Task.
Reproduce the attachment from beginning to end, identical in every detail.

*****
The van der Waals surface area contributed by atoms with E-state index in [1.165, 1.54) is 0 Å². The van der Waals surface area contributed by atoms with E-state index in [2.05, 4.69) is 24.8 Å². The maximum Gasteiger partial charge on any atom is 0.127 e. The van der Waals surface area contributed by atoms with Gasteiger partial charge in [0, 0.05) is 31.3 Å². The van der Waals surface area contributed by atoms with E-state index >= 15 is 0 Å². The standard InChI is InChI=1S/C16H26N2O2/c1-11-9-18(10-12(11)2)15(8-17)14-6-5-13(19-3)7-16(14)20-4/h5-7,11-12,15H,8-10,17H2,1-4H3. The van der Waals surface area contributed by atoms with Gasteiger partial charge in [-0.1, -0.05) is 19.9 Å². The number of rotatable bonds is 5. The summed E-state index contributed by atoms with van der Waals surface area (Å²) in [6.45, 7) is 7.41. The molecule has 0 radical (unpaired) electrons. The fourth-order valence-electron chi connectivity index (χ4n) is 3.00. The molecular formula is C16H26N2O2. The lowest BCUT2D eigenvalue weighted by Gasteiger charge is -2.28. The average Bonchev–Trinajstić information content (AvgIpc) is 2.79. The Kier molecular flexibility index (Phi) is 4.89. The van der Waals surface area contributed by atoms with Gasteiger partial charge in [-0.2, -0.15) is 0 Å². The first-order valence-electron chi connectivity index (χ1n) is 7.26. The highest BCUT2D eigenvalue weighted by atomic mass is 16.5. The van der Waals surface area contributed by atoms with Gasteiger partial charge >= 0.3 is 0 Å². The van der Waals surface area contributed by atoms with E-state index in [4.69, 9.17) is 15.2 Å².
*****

The van der Waals surface area contributed by atoms with E-state index in [1.165, 1.54) is 0 Å². The van der Waals surface area contributed by atoms with E-state index in [2.05, 4.69) is 24.8 Å². The maximum Gasteiger partial charge on any atom is 0.127 e. The van der Waals surface area contributed by atoms with Gasteiger partial charge in [0, 0.05) is 31.3 Å². The van der Waals surface area contributed by atoms with E-state index >= 15 is 0 Å². The standard InChI is InChI=1S/C16H26N2O2/c1-11-9-18(10-12(11)2)15(8-17)14-6-5-13(19-3)7-16(14)20-4/h5-7,11-12,15H,8-10,17H2,1-4H3. The van der Waals surface area contributed by atoms with Gasteiger partial charge in [-0.1, -0.05) is 19.9 Å². The number of rotatable bonds is 5. The summed E-state index contributed by atoms with van der Waals surface area (Å²) in [6.45, 7) is 7.41. The molecule has 0 radical (unpaired) electrons. The fourth-order valence-electron chi connectivity index (χ4n) is 3.00. The molecular formula is C16H26N2O2. The lowest BCUT2D eigenvalue weighted by Gasteiger charge is -2.28. The average Bonchev–Trinajstić information content (AvgIpc) is 2.79. The Kier molecular flexibility index (Phi) is 4.89. The van der Waals surface area contributed by atoms with Gasteiger partial charge in [-0.2, -0.15) is 0 Å². The first-order valence-electron chi connectivity index (χ1n) is 7.26. The highest BCUT2D eigenvalue weighted by atomic mass is 16.5. The van der Waals surface area contributed by atoms with Gasteiger partial charge >= 0.3 is 0 Å². The van der Waals surface area contributed by atoms with E-state index in [4.69, 9.17) is 15.2 Å².